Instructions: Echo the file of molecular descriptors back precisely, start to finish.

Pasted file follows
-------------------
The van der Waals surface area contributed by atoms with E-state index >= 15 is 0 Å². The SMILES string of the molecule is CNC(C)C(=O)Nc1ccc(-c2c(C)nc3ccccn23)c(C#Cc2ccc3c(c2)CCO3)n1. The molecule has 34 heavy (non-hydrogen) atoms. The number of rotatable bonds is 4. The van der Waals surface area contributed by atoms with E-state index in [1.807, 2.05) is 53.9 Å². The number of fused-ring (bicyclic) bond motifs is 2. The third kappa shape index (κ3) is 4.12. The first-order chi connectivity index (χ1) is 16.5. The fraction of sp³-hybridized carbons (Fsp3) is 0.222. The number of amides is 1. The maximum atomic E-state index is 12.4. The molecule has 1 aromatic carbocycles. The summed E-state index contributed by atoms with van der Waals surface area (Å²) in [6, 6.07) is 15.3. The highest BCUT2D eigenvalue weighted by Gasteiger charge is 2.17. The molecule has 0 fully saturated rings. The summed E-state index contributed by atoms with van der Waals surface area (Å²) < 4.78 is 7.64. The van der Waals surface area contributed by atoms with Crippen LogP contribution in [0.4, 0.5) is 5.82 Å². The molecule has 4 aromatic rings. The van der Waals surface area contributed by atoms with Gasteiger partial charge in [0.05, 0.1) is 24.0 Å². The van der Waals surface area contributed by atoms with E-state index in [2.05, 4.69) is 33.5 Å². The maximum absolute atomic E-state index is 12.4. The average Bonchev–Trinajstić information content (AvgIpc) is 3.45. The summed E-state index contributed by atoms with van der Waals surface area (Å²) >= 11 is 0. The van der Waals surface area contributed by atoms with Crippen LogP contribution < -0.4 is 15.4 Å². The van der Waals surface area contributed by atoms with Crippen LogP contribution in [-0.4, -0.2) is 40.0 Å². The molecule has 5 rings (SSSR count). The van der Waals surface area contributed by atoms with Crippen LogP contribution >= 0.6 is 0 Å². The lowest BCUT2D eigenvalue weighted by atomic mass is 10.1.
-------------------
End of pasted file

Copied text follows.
The van der Waals surface area contributed by atoms with E-state index >= 15 is 0 Å². The SMILES string of the molecule is CNC(C)C(=O)Nc1ccc(-c2c(C)nc3ccccn23)c(C#Cc2ccc3c(c2)CCO3)n1. The molecule has 34 heavy (non-hydrogen) atoms. The number of rotatable bonds is 4. The van der Waals surface area contributed by atoms with E-state index in [1.807, 2.05) is 53.9 Å². The number of fused-ring (bicyclic) bond motifs is 2. The third kappa shape index (κ3) is 4.12. The first-order chi connectivity index (χ1) is 16.5. The fraction of sp³-hybridized carbons (Fsp3) is 0.222. The number of amides is 1. The maximum atomic E-state index is 12.4. The molecule has 1 aromatic carbocycles. The summed E-state index contributed by atoms with van der Waals surface area (Å²) in [6, 6.07) is 15.3. The highest BCUT2D eigenvalue weighted by Gasteiger charge is 2.17. The molecule has 0 fully saturated rings. The summed E-state index contributed by atoms with van der Waals surface area (Å²) < 4.78 is 7.64. The van der Waals surface area contributed by atoms with Crippen LogP contribution in [0.4, 0.5) is 5.82 Å². The molecule has 4 aromatic rings. The van der Waals surface area contributed by atoms with Gasteiger partial charge in [0.05, 0.1) is 24.0 Å². The van der Waals surface area contributed by atoms with E-state index in [2.05, 4.69) is 33.5 Å². The maximum absolute atomic E-state index is 12.4. The average Bonchev–Trinajstić information content (AvgIpc) is 3.45. The summed E-state index contributed by atoms with van der Waals surface area (Å²) >= 11 is 0. The van der Waals surface area contributed by atoms with Crippen LogP contribution < -0.4 is 15.4 Å². The van der Waals surface area contributed by atoms with Crippen LogP contribution in [-0.4, -0.2) is 40.0 Å². The molecule has 5 rings (SSSR count). The van der Waals surface area contributed by atoms with Crippen LogP contribution >= 0.6 is 0 Å². The lowest BCUT2D eigenvalue weighted by atomic mass is 10.1.